Your browser doesn't support javascript.

Portal Regional da BVS

Informação e Conhecimento para a Saúde

Home > Pesquisa > ()
Imprimir Exportar

Formato de exportação:


Adicionar mais destinatários
| |

Investigating the roots of successful IT adoption processes - an empirical study exploring the shared awareness-knowledge of Directors of Nursing and Chief Information Officers.

BMC Med Inform Decis Mak; 16: 10, 2016 Jan 27.
Artigo em Inglês | MEDLINE | ID: mdl-26818464


The majority of health IT adoption research focuses on the later stages of the IT adoption process: namely on the implementation phase. The first stage, however, which is defined as the knowledge-stage, remains widely unobserved. Following Rogers' Diffusion of Innovation Theory (DOI) this paper presents a research framework to examine the possible lack of shared IT awareness-knowledge, i.e. an information gradient, of two crucial stakeholders, the Chief Information Officer (CIO) and the Director of Nursing (DoN). This study shall answer the following research questions: (1.) Does this gradient exist? (2.) Which direction does it have? (3.) Are certain health IT (HIT) attributes associated with a potential gradient? (4.) Which determinants of diffusion go along with this gradient? METHOD: Results of two surveys that focused on the topic "IT support of clinical workflows" from the viewpoint of CIOs and DoNs with corresponding datasets from 75 hospitals were used in a secondary data analysis. The gradient was operationalised by measuring the disagreement of CIOs and DoNs on the availability and implementation status of 29 IT functions. HIT attributes tested were relevance and market penetration of the IT functions, determinants of diffusion were inter-professional leadership and IT service density.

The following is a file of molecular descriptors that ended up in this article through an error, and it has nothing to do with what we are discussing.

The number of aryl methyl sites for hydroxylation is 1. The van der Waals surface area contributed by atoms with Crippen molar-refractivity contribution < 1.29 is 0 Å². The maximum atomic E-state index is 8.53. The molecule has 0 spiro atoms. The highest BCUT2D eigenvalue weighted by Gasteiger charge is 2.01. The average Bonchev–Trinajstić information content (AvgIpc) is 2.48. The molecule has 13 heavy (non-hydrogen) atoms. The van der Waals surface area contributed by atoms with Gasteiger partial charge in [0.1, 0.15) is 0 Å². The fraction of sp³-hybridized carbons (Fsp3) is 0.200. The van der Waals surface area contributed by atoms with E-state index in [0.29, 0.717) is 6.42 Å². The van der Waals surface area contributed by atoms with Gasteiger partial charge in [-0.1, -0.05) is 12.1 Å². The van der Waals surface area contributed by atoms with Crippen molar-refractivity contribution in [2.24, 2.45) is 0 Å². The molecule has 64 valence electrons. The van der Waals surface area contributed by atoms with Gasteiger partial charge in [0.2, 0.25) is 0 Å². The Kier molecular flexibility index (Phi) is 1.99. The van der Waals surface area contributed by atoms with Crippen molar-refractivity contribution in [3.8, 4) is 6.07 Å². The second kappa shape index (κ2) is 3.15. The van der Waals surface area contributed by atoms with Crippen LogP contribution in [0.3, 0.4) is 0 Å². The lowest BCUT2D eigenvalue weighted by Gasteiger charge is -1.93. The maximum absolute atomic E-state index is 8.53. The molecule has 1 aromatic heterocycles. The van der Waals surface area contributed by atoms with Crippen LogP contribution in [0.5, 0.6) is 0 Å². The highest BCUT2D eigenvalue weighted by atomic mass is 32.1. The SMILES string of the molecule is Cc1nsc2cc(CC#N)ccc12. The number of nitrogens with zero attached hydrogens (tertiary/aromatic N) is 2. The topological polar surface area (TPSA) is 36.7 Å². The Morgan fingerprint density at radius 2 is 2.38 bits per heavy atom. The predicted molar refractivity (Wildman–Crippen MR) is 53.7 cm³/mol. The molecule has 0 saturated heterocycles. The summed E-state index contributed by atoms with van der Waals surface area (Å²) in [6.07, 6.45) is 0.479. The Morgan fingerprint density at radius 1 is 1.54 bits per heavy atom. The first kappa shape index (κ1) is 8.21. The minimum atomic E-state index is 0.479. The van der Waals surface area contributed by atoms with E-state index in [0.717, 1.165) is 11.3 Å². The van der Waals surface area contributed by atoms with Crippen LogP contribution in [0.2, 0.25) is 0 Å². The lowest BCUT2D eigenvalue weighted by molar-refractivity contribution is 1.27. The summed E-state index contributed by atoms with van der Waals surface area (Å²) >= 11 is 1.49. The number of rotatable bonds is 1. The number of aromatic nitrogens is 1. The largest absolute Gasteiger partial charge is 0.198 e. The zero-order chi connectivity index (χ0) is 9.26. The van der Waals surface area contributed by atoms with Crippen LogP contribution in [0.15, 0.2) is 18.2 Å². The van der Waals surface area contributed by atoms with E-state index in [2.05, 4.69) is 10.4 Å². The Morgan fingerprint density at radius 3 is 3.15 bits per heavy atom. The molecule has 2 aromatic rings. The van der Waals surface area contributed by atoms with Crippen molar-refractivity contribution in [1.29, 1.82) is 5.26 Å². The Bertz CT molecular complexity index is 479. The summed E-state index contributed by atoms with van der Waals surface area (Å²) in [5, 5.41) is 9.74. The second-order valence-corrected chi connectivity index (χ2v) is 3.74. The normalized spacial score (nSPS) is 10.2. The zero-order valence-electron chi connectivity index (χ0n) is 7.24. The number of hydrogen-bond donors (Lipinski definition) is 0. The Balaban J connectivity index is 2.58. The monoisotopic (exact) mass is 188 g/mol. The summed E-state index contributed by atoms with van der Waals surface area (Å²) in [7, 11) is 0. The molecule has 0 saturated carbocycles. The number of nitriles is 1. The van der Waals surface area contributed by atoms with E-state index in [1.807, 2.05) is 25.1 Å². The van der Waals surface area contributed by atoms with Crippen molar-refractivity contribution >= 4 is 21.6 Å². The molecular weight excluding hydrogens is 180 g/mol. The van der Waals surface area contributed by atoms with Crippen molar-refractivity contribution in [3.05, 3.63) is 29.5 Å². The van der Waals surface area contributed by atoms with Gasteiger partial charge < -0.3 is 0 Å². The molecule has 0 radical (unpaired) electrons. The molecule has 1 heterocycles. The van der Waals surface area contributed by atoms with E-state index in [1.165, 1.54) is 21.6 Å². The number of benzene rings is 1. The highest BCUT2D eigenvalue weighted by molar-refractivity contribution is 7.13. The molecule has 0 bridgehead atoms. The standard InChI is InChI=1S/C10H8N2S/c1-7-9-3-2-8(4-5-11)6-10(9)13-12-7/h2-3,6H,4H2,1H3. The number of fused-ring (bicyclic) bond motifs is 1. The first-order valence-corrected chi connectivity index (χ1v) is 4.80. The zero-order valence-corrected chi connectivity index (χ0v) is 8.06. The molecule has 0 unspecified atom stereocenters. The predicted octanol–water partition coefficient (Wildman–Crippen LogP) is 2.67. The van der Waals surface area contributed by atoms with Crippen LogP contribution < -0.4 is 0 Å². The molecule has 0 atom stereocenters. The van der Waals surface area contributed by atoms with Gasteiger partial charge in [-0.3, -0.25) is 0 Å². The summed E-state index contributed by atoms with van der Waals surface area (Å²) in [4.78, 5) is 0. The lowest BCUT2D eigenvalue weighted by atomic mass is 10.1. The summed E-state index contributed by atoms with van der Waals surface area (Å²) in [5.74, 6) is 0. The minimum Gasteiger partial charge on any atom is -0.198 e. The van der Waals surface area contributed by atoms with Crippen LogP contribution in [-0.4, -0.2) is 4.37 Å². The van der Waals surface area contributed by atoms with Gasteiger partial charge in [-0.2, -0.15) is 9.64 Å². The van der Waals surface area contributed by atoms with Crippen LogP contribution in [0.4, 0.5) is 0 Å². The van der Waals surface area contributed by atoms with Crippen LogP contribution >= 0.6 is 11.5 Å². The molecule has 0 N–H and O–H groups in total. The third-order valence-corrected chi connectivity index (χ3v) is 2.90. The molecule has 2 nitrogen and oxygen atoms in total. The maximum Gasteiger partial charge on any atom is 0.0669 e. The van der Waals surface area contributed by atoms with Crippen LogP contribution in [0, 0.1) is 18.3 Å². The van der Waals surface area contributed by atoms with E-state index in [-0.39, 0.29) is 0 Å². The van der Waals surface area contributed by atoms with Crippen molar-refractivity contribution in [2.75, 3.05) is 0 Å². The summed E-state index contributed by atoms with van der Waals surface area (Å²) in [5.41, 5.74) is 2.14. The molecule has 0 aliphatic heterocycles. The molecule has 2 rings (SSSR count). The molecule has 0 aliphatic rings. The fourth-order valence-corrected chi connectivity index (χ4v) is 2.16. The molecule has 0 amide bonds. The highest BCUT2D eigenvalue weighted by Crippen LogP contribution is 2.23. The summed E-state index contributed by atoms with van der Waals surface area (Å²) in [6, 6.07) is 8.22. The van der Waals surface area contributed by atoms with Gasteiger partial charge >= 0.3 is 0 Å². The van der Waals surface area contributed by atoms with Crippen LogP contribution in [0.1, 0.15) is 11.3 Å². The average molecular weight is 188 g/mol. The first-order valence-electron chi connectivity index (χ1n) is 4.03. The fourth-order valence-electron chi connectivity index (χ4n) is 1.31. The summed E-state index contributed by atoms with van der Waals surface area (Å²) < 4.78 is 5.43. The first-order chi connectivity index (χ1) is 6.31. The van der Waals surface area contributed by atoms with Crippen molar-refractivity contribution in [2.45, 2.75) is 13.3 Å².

The analysis revealed a significant disagreement on the availability of 9 out of 29 HIT functions. In 23 HIT functions, the CIOs reported a higher implementation status than the DoNs, which pointed to a trend for a unidirectional gradient. The disagreement was significantly lower when the relevance of the IT function was high. Both determinants of diffusion correlated significantly negative with the degree of disagreement.


This is the first study to empirically examine shared awareness-knowledge of two IT-stakeholders that are crucial for triggering IT adoption on the frontline level in hospitals. It could be shown that a gradient and thus a lack of shared awareness-knowledge existed and was associated with certain factors. In conclusion, hospitals should implement improved cooperation between IT staff and clinicians and IT service density when establishing the prerequisites for successful IT adoption processes.